Throughout the initial presentation of Just Cause 4, prior to going hands-on at NYCC, freedom was at the forefront. This was the kind of freedom that lets players go wherever they want, whenever they want, and however they want. And lets players mess up whomever they want, whatever they want, whyever they want. Yes, I know that last one isn’t really a term, but that’s beside the point.
Just Cause 4 is designed to be the most sandboxy sandbox game ever made, and not just because it features a desert filled with sand. The game also contains open plains, towering mountains, and lush rainforests that will force players to adapt to their surroundings. Driving a tank through a rainforest isn’t exactly as viable a tactic as weaving through the trees on foot, and I’m pretty sure driving a tank up a mountain is impossible.
Now, Just Cause has always been about causing as much destruction as possible by whatever means necessary, and this time special attention was given to the grappling hook. Sure, Just Cause 4 will still feature a slew of fantastic weapons both conventional and futuristic (including a wind gun that can knock enemies off cliffs and propel players while they parachute), but now players can mod the ever living hell out of their hooks.
While tethering a jeep to a fuel tank is as viable a tactic as ever to cause mayhem, now players can strap booster rockets and balloons to everything and everyone that isn’t nailed down, and the devs demonstrated that the results are pure, chaotic bliss.
In the demonstration, the presenter attached a bunch of balloons to some explosive barrels, modded the balloons to home in on the player, and then dropped the barrels on unsuspecting enemies. After that, thanks to some well-placed balloons and booster rockets, he turned a tank into a floating fortress of rocket-propelled death. Then he accidentally flew the tank into a helicopter for quite the explosive finish. Yes, accidentally. It was not a scripted event.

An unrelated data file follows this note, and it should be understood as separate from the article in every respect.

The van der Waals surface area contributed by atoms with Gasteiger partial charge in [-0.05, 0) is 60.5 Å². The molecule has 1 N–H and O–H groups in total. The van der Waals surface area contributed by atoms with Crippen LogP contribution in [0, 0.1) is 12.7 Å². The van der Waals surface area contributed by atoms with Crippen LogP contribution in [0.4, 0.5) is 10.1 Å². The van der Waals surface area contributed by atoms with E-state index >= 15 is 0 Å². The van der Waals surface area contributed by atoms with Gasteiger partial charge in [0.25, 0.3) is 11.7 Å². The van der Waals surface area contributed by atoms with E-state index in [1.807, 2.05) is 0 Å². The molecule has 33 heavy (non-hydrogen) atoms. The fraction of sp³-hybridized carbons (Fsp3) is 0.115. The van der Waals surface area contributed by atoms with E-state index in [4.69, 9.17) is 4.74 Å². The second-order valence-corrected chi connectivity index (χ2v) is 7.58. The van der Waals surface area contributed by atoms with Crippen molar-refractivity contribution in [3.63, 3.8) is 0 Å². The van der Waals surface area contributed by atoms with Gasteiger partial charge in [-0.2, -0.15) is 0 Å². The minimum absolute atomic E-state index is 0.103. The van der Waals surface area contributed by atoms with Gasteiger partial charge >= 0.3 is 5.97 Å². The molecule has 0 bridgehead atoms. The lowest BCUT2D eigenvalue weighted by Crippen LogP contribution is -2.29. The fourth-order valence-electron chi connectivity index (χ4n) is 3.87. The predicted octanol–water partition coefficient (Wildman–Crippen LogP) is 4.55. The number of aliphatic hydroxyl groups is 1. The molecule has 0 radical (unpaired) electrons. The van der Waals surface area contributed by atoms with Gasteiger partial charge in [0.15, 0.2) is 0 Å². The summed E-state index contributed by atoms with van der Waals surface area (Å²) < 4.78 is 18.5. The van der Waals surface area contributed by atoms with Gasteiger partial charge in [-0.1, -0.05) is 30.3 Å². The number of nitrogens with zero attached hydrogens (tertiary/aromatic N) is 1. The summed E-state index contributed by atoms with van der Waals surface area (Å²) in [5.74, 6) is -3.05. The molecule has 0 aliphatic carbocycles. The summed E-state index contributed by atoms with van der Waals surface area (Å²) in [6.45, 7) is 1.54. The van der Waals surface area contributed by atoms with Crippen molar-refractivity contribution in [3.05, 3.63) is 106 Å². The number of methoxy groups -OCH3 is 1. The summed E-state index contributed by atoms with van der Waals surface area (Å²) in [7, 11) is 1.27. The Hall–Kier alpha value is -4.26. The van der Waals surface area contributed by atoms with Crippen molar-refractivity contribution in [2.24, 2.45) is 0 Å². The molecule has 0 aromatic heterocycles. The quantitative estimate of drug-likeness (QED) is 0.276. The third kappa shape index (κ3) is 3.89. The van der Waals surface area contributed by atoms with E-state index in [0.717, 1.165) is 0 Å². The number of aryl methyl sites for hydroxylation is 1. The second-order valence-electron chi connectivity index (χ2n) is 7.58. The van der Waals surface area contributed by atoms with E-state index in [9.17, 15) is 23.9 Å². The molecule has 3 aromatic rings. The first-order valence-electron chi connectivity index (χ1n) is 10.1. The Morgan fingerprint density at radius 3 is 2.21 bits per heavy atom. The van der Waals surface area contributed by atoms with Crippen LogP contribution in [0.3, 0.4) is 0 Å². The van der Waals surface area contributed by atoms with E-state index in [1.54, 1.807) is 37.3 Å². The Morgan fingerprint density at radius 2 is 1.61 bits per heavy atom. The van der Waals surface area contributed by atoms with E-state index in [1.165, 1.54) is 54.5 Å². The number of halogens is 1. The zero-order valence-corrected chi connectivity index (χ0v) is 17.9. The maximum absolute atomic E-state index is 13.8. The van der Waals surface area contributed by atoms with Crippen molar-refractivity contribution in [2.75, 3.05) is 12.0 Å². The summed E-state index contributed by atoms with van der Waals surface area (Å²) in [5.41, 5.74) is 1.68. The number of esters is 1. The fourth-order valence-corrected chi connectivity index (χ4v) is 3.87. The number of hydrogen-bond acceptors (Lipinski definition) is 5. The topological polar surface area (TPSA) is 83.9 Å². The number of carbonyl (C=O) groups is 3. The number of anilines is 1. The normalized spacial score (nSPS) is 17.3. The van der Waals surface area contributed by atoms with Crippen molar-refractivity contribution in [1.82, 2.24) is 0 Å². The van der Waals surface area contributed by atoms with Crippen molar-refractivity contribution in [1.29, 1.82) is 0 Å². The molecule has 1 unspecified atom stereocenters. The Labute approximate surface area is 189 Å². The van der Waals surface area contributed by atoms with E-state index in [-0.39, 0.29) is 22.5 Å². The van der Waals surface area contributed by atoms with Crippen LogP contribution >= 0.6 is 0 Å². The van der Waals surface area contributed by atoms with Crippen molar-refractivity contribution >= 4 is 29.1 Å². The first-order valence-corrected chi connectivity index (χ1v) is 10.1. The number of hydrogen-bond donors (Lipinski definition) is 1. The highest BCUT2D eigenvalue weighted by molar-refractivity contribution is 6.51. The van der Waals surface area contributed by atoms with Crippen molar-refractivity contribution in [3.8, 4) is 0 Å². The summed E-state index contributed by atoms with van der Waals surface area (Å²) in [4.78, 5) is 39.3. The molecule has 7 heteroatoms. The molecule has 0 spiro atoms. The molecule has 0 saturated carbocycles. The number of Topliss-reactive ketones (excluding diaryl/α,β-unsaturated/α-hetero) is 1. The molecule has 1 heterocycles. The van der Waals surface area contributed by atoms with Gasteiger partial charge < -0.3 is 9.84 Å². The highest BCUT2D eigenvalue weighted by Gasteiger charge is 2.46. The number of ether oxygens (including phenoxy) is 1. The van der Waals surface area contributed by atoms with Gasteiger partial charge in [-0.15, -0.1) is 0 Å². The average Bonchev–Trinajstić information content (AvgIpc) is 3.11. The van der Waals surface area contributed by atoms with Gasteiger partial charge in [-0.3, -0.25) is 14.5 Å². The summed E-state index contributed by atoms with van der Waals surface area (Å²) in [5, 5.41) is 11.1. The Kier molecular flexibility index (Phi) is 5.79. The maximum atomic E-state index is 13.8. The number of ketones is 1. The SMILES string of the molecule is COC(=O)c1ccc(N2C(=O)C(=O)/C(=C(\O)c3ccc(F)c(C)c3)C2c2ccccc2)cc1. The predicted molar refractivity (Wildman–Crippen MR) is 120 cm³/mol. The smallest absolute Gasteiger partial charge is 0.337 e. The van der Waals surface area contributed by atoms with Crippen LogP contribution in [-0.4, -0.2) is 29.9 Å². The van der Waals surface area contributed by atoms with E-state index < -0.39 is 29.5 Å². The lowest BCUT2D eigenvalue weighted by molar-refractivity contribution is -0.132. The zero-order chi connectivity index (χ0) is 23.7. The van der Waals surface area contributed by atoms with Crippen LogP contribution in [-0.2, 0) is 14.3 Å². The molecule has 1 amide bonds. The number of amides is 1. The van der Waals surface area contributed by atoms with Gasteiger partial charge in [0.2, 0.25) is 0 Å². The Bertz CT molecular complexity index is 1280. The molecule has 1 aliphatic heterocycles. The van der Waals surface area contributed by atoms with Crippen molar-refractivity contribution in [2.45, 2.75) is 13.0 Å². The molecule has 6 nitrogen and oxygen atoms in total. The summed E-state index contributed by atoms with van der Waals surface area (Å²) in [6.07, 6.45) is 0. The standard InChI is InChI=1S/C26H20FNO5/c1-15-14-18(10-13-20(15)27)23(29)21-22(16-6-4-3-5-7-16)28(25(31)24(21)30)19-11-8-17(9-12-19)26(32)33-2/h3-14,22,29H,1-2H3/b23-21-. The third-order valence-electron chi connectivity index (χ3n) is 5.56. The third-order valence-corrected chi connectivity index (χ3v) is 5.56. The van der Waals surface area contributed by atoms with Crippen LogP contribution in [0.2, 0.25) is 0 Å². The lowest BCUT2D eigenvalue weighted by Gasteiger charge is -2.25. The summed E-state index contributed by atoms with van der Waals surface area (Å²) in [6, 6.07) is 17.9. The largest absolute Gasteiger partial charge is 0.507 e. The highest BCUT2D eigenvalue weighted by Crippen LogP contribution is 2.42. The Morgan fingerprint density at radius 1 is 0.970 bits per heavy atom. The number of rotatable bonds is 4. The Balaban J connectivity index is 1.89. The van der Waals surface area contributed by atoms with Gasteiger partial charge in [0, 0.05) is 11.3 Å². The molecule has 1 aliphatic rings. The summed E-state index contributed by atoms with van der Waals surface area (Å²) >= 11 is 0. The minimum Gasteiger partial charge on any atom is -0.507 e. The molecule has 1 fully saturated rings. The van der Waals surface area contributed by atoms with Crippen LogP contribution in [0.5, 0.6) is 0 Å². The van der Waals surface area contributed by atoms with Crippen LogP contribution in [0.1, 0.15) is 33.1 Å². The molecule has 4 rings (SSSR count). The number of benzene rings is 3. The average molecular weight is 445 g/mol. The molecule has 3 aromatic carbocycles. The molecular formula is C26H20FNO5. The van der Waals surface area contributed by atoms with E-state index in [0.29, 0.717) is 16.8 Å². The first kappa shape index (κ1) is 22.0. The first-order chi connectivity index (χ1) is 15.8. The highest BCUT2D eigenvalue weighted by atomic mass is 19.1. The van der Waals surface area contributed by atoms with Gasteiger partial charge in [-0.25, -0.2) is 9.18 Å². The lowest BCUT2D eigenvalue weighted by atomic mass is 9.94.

When I finally got to play the demo, I found the controls a tad awkward, mostly because I never played a Just Cause game before. I quickly got the hang of tethering stuff together, and making everything fly all over the place with boosters and balloons quickly became second nature. However, the wingsuit and parachute were just awkward for me, probably because they mostly acted like real parachutes and wingsuits. Word of warning: do not go into this game thinking you can glide through the air like Batman. You will crash into a cliff and die.
Anyway, back to the demo. I got to try out two different missions. The first one tasked me with chasing down a tornado in the word’s heaviest truck (it kind of had to be, so it wouldn’t get sucked up like Dorothy and Toto). The vehicle handled like a dream on the road, but the second I tried going off-road, it sank into the dirt. And then the game crashed. But, as soon as I got back into Just Cause 4, I was launched into a mission to destroy giant wind cannons that prevented the tornado from devastating an airport —just roll with it.
While gamers are no doubt aware of Just Cause’s history of requiring players to destroy bases, Just Cause 4 throws a monkey wrench the size of California into the formula thanks to the tornado. In this game game, sometimes the best way to cause destruction is to let Mother Nature do all the heavy lifting. After you give her a nudge in the right direction, that is. In this situation, that nudge was the destruction of the wind cannons.
I mostly shot at the over glorified wind turbines, but at the suggestion of a developer, I attached several boosters to one and watched it unscrew itself into oblivion. And that was just one mission and one example of extreme weather. Players will also have to contend with sandstorms, lightning storms, and all other manner of deadly weather patterns.
Just Cause 4 is touted as a game that’s drowning in freedom, and judging from what I saw, it certainly is. This game is essentially the Legend of Zelda: Breath of the Wild of the Just Cause franchise, and I mean that in the best possible way.